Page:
Earlier in this series we outlined the importance of writing out programs for your clients, the right way to do an assessment, and how to manage your time in between clients. In this fourth (and final) part of our blog series on how to save time and make more money with your training business, I’d like to give you a bigger picture understanding of how all of these parts work together to ensure that your training business is always thriving. From a high level perspective, there are essentially five stages in a member lifecycle: 1) initial assessment, 2) short term follow up, 3) reassessment, 4) renewal, and 5) long term follow up. There’s also a bonus sixth stage, the dreaded membership cancellation, but hopefully not all of your members end up here. The tools and techniques that we’ve outlined in previous posts can be used to retain clients and build up your clientele at different points in the cycle (Program Tracking, Assessment and Long Term Follow Up tools).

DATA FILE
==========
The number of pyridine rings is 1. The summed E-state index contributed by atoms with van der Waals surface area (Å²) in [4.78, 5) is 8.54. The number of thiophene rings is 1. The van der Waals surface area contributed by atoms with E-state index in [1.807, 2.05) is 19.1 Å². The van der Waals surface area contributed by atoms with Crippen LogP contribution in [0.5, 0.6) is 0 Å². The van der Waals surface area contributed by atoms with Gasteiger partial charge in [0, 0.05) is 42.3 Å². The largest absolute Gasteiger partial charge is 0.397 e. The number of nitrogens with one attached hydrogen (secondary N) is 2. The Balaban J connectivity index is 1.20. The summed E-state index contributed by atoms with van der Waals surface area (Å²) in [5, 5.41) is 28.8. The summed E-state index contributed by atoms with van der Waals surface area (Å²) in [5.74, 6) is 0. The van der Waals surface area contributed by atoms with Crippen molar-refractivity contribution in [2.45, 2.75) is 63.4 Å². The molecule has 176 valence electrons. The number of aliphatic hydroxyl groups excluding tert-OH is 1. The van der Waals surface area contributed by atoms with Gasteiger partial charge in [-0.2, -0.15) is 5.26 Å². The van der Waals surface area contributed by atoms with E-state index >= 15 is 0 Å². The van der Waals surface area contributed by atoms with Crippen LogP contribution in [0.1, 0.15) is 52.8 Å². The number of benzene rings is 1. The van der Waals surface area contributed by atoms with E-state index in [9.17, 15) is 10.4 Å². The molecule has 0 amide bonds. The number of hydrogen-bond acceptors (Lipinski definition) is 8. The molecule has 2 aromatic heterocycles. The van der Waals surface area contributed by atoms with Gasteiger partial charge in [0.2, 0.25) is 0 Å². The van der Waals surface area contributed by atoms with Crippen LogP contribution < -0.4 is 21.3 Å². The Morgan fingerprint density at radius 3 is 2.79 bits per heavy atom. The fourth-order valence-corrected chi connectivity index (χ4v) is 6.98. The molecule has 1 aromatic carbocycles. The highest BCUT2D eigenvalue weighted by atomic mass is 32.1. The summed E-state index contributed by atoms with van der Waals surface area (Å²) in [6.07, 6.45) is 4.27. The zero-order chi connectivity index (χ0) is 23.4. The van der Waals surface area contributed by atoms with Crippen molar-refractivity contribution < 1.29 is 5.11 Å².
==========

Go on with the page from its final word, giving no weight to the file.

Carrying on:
In one of my previous posts, I outlined the psychology of the training sale from the client perspective; essentially that they have to see the value of working with a trainer before they will purchase training. I also talked about creating more natural sales points by applying a long term approach. The following outlines those natural sales points and how best to get a potential client to a ‘yes’ without turning into this guy:
1. Initial Assessment
This is their first interaction with you, so it is key to manage their expectations, build the value of what you do (motivation, accountability and applied knowledge), and lay the groundwork for a long term support relationship. It is important you understand the different types of potential clients that walk into that assessment, in addition to being prepared for a variety of outcomes (not just the big sale you are hoping for).
The right approach will give you a better chance at that big sale now or in the future, and identifying the type of potential client you are talking to certainly helps. Information from the pre-assessment questionnaire and a couple of opening questions should help establish their level of experience in the gym, whether they have or were thinking of working with a trainer, and if they have any specific goals you can help with.